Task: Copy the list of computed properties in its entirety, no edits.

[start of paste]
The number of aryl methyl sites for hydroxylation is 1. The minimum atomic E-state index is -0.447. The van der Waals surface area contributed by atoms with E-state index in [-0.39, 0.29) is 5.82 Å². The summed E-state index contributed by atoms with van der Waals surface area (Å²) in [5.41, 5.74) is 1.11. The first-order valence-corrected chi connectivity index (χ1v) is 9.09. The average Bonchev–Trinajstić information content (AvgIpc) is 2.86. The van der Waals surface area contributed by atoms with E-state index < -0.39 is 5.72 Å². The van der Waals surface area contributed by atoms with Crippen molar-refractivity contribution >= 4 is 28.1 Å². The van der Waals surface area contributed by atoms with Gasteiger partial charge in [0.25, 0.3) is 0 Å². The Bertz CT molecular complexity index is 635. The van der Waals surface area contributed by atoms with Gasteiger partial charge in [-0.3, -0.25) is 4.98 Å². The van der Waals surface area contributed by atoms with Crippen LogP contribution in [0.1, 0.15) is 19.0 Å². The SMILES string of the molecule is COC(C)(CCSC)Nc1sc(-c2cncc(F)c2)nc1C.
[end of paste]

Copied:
The number of aryl methyl sites for hydroxylation is 1. The minimum atomic E-state index is -0.447. The van der Waals surface area contributed by atoms with E-state index in [-0.39, 0.29) is 5.82 Å². The summed E-state index contributed by atoms with van der Waals surface area (Å²) in [5.41, 5.74) is 1.11. The first-order valence-corrected chi connectivity index (χ1v) is 9.09. The average Bonchev–Trinajstić information content (AvgIpc) is 2.86. The van der Waals surface area contributed by atoms with E-state index < -0.39 is 5.72 Å². The van der Waals surface area contributed by atoms with Crippen molar-refractivity contribution >= 4 is 28.1 Å². The van der Waals surface area contributed by atoms with Gasteiger partial charge in [0.25, 0.3) is 0 Å². The Bertz CT molecular complexity index is 635. The van der Waals surface area contributed by atoms with Gasteiger partial charge in [-0.3, -0.25) is 4.98 Å². The van der Waals surface area contributed by atoms with Crippen LogP contribution in [0.1, 0.15) is 19.0 Å². The SMILES string of the molecule is COC(C)(CCSC)Nc1sc(-c2cncc(F)c2)nc1C.